Continuity, Regularity, and Specialty in COPD Care: an Exploration of Long-term Costs and Health Outcomes

Project number: 
13-035
Approval date: 
Monday, October 28, 2013
Principal Investigator: 
Sadatsafavi,Mohsen
Institution: 
University of British Columbia (UBC)
Funding Agency: 
Canadian Institutes of Health Research(CIHR),Canadian Respiratory Research Network,Genome Canada
Datasets requested: 
Consolidation - demographic (Ministry of Health)
PharmaNet
Hospital Separations (BC Ministry of Health)
Consolidation registry (Ministry of Health)
Home and Community Care (BC Ministry of Health)
consolidation - census geocodes
Deaths (BC Vital Statistics Agency)
Medical Services Plan (BC Ministry of Health)
Research objective: 

Our specific objectives for the present application include:

Objective 1: To describe and assess the excess resource use in patients with COPD, compared with the general population. We will compare the pattern of ambulatory resource use in COPD patients compared with a matched cohort of patients without COPD. Hypothesis a:Individuals with COPD utilize higher amount of ambulatory care services, both for COPD and non-COPD causes, than the general population.

Objective 2 (Specialty in COPD care): To study the association between care provider's specialty and health and cost outcomes in patients with COPD.

Hypothesis a: Controlled for case mix, initiation of care by specialists after discharge from a COPD-related hospitalization episode is associated with a lower risk of short-term readmission and lower short-term COPD-related medical costs, compared with initiation of care by generalists.
Hypothesis b: Controlled for case mix, care provided by experienced generalists is associated with lower long-term all-cause medical costs, compared with provision of care by specialists.

Objective 3 (Continuity and regularity in COPD care): To study the association between continuity and regularity of care and long-term costs and health outcomes of COPD.
Hypothesis a: Controlled for case mix and intensity of care, continuity and regularity of care are associated with lower long-term rates of all-cause hospital admission and lower long-term direct medical costs.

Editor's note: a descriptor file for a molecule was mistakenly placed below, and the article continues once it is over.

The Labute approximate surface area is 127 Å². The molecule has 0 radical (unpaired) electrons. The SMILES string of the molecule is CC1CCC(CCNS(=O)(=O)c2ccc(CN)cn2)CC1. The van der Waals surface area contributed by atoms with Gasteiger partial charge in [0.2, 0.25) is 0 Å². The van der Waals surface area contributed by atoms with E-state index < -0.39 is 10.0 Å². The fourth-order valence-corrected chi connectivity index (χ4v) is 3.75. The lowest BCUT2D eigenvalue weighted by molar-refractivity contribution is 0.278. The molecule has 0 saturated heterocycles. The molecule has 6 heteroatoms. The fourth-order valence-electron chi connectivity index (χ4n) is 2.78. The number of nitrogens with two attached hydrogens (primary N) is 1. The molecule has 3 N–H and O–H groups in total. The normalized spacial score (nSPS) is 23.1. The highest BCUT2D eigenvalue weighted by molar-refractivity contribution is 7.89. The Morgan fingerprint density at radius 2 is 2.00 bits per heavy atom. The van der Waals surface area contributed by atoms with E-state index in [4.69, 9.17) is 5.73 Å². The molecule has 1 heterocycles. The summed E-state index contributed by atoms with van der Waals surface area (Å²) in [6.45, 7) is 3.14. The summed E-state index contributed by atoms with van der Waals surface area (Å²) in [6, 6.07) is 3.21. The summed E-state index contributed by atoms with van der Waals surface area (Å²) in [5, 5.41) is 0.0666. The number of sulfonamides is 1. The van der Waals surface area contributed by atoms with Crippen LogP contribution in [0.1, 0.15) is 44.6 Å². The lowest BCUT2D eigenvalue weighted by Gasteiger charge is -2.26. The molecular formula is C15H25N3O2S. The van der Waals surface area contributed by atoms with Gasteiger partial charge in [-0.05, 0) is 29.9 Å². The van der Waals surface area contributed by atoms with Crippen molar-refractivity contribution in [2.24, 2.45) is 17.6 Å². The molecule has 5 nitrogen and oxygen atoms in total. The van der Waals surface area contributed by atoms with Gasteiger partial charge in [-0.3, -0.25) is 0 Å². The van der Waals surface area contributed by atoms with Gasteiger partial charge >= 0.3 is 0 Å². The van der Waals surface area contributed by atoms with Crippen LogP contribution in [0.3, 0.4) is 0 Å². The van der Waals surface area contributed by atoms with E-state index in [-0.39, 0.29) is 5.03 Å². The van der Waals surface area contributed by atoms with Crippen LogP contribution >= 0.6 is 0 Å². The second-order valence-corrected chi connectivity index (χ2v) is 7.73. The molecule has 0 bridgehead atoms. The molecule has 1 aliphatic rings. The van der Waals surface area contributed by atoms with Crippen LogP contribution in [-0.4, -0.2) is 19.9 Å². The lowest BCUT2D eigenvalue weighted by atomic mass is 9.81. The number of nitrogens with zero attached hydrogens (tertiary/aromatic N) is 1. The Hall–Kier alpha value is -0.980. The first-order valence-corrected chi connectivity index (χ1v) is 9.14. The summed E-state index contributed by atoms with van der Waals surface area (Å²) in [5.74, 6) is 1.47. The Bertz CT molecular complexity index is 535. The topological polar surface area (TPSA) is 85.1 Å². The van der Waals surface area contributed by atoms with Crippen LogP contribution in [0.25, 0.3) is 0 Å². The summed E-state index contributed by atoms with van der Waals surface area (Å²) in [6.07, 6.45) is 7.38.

Publications: 

Journal Publication

  • Khakban A, Sin DD, FitzGerald JM, et al. (2017). "The Projected Epidemic of COPD Hospitalizations Over the Next 15 Years: A Population Based Perspective" Am J Respir Crit Care Med, 195(3):287-291.
  • Sadatsafavi M, Tavakoli H, Kendzerska T, et al. (2015) History of Asthma in Patients with Chronic Obstructive Pulmonary Disease: A Comparative Study of Economic Burden. Ann Am Thorac Soc.
  • Khakban A, Sin DD, FitzGerald JM, et al. Ten-Year Trends in Direct Costs of COPD: A Population Based Study. Chest. 2015;148(3):640–646.

Presentation of research material (poster/seminar/lecture etc.)

  • Khakban A, Sin DD, FitzGerald JM, et al. Ten-Year Trends in Direct Costs of COPD: A Population Based Study. Poster presentation (International Agency for Health Economics – Milan, 2015)

Conference abstract/presentation

  • Sadatsafavi M, Xie H, FitzGerald JM. Is There A Causal Association Between Past And Future Acute Exacerbations Of COPD? Evidence From A Population-Based Study. Oral presentation (American Thoracic Society – San Francisco, 2016).
  • Sadatsafavi M, Bryan S. Informing policy, practice, and research through an Evaluation Platform in COPD (EPIC). Oral presentation (Canadian Agency for Drugs and Technologies in Health - Saskatoon, 2015).
  • Khakban A, Sin DD, FitzGerald JM, et al. Ten-Year Trends in Direct Costs of COPD: A Population Based Study. Poster presentation (International Agency for Health Economics – Milan, 2015).

Page last revised: December 5, 2017